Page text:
Soon, we could all have near-live digital representations of our bodies in the data, tracking, measuring and monitoring our movements, activities, and our key health indicators of health, fitness and wellness.
It is already happening.
My smart ring measures body temperature, heart rate, movement and sleep. My smartwatch monitors activity, exercises, blood pressure and blood oxygen. My phone knows how many steps I’ve taken, and if changes in my pace indicate possible Parkinson’s disease. A small home spectrophotometer can tell you how your blood sugar or cholesterol levels interact with different diets. Soon my shoes will know why my Achilles tendon hurts, what is effective in my step, how far I jump, and whether walking, running, or jumping seriously favors one side of my body.
Plantega CEO, Quinn Sandler told me recently at TechFirst Podcast.
“I think the idea of comparing one human being to another is a very old way of looking at everything. I think what’s going to happen here and where we feel we’re going is really building the infrastructure to monitor the complexity of how a human is moving, and based on their goals, developing insights and recommendations and interventions – with a human being Possible. The loop – for really better results. Whether, again, this is performance, or recovery, or injury prevention.”
Chinese AI Passed successfully The country’s national medical licensing exam five years ago, and else In the nation of 1.4 billion people and only 3.8 million physicians, doctors are already subsidizing to deliver health care faster and cheaper.
This does not mean that you or I want to see a virtual AI doctor at our next visit: it’s still early days. This means that technology will have a greater impact in monitoring and delivering healthcare in the future.
And let’s be honest: it’s badly needed.
One thing is clear, there are many devices that collect data from our bodies. Plantega offers a smart insole that fits in your shoes and measures 150 different standards, says Sandler, on how to walk, jump, turn, twist and more. Plantega, who developed an AI “digital movement coach” named Norman after the father of the deceased CEO (who was also one of the company’s founders), got her start in the world of high-performance athletes.
1 user: Olympic gold medalist Andre de Grasse, Olympic 200m champion and 4x100m gold medalist at the 2022 World Championships.
But data about your performance is more than just data about the Olympics. It is also for the elderly.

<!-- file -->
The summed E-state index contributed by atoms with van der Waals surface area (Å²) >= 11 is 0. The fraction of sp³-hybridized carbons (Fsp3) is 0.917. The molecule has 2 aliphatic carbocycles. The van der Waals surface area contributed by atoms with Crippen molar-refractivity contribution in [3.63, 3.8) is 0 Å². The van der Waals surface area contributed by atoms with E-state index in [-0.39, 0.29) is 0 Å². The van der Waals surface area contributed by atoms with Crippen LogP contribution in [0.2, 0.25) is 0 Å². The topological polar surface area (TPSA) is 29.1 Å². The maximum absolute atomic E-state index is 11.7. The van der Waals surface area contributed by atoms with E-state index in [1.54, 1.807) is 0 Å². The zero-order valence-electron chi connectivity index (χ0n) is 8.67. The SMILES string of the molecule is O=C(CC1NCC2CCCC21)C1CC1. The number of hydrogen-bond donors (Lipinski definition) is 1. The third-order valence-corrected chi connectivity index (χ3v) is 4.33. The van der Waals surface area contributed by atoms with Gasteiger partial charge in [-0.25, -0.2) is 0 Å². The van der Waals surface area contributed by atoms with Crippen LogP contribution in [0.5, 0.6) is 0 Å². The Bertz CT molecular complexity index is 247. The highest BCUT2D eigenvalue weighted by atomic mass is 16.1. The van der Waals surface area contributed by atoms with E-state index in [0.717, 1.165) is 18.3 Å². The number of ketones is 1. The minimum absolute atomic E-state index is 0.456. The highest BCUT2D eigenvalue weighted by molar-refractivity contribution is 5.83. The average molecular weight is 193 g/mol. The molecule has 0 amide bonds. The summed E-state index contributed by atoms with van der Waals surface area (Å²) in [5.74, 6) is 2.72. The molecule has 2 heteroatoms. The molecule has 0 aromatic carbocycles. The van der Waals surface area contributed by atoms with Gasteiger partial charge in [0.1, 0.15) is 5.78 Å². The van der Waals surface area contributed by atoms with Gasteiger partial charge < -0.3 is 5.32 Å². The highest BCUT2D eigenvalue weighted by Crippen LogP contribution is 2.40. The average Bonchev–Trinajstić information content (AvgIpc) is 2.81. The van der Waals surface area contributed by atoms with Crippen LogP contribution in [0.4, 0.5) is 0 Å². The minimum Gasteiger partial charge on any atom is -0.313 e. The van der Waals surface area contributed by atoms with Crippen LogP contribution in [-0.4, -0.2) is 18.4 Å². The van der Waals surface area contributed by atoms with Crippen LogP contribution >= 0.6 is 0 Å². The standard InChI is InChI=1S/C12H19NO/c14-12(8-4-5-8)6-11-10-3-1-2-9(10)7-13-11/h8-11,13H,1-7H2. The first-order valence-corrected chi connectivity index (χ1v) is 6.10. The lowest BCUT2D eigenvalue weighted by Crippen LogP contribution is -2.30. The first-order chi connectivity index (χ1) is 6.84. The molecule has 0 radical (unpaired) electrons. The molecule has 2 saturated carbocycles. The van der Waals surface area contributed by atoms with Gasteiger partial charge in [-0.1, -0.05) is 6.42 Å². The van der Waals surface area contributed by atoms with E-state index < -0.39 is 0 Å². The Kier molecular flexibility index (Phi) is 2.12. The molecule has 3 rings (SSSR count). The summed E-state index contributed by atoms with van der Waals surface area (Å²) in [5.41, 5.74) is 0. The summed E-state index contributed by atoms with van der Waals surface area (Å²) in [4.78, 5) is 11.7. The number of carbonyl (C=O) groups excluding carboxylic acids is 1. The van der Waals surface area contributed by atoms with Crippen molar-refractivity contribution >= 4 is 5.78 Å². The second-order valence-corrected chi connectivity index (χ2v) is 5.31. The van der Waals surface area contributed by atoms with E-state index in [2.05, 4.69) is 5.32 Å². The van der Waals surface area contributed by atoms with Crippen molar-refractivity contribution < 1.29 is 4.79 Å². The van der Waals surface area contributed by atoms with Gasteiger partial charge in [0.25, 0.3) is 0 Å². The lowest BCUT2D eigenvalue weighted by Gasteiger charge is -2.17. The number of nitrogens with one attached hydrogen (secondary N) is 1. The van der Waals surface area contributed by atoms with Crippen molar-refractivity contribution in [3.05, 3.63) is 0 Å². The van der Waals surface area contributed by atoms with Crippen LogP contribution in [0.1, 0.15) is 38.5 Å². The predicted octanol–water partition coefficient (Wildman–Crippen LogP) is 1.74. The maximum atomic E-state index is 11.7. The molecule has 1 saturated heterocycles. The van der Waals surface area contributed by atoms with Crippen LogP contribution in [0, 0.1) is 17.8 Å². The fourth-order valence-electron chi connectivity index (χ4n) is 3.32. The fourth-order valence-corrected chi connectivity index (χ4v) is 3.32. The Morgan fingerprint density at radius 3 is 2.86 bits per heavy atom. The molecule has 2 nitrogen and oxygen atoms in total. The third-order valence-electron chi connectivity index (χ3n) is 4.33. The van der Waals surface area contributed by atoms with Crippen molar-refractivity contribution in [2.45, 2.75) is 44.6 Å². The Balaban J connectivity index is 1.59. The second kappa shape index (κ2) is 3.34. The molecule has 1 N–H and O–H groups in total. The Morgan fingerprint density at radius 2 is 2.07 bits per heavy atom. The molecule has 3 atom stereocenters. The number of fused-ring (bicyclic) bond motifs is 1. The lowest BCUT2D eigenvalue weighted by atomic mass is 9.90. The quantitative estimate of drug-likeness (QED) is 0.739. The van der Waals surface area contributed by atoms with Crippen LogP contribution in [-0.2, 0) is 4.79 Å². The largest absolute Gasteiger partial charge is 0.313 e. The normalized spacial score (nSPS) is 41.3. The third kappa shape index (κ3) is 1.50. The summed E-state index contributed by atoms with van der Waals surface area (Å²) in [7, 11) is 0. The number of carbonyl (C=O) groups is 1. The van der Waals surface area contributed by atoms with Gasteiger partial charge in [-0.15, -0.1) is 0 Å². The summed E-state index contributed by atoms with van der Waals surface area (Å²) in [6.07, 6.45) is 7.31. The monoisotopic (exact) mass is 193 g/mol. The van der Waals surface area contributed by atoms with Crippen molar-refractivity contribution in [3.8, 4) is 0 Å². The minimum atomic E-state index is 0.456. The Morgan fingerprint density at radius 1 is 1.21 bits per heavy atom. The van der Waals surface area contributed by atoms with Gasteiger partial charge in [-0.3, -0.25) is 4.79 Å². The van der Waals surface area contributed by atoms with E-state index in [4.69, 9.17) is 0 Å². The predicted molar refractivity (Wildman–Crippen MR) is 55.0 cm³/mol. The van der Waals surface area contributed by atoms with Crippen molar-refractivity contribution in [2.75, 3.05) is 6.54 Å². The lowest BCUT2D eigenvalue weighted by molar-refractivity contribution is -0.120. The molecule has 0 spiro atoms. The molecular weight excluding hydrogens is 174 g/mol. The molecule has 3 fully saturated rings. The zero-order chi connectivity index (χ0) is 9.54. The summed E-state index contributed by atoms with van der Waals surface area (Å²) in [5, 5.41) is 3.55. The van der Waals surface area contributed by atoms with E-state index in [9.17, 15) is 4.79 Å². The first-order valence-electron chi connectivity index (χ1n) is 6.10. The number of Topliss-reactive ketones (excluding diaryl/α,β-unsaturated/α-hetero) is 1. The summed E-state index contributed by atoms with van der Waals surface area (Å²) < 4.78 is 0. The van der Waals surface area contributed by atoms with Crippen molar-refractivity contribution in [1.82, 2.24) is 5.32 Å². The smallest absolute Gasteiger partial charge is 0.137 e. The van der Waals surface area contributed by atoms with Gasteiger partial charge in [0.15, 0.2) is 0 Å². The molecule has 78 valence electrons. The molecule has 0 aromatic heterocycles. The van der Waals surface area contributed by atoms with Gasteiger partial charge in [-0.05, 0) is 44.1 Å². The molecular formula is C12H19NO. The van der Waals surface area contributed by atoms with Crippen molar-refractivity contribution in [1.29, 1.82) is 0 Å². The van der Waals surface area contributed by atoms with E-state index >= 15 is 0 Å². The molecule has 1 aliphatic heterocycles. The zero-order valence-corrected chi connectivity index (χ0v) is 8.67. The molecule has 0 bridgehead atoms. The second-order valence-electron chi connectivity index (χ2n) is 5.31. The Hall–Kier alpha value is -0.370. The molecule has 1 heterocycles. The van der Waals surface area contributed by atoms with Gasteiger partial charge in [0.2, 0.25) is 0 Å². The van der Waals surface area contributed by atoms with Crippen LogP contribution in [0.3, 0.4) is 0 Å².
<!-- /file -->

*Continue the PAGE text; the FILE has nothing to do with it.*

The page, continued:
“Our ultimate goal is to harness the power of human motion analysis to achieve better results,” Sandler says. “Whether it’s to prevent falls in someone my mom’s age, someone dealing with a neurodegenerative disease like Parkinson’s or Alzheimer’s, or an athlete recovering from an ACL or a hip injury. The way we move tells us a lot about our health.”
And this health is getting more and more difficult.
Whether it’s skyrocketing costs in the United States or overwhelmed national medical systems in Canada or the United Kingdom, getting care for the people who need it is getting harder and harder.
There is a role for technology here, if we design it well.
I recently came with Covid after a return flight from Mexico. I called the BC Health Line and was able to tell them my respiratory rate and how it had changed from normal, my body temperature, my heart rate, and other data that helped the triage nurse confirm that yes, it was covid, no, it wasn’t too serious, and yes, I can stay home safely and be healthy.
In a world where nearly 25% of Americans are Skip Medicare Because they can’t afford it and half the world’s population He does not have access To basic health services, how else are we going to provide at least some level of care? Doctors certainly can’t do it alone: we don’t have enough of them to start, and our doctors do too literally soaked By the volume of current health data for patients already.
What we have now is a wealth of data from a small portion of the people who wear devices that measure and monitor health indicators. What we don’t yet have is a way we can easily share this data in a secure, privacy-compliant way, or a way to expand the range of people who are able to purchase the devices.
That may come.
Some believe that we will have digital twins of the human body by the end of the decade. Scientists Building Conceptual models, and the wealth of data we collect every day, can be visualized from filling out those models.
The challenge, of course, is solving privacy issues, access issues, and people’s basic willingness to share. But our inability to provide affordable health care to billions of people on this planet is likely to be a major driver of this.
Of course, Sandler and Plantega simply focus on one aspect: movement.
“I feel like we’re building and where we want to go in the next five years is the backbone of this world around the biomechanics and movement lens, which really appeals to the quarter of the population that deals with musculoskeletal issues,” he says. “That’s where we go, this is almost like an operating system for movement health that can be embedded in shoes. We can monetize that data. We can build predictive analytics around outcomes with different diseases like Parkinson’s disease and progression and regression. It’s the dataset and what we can do with that.” I think, in the next four to five years, that gets really exciting.”
Data monetization looks ominous, although I’m sure it can be done with permission and with respect for privacy.
But getting all the data from our devices about our bodies and our health, and using it safely and securely to deliver better, faster and cheaper healthcare outcomes: that’s an interesting goal.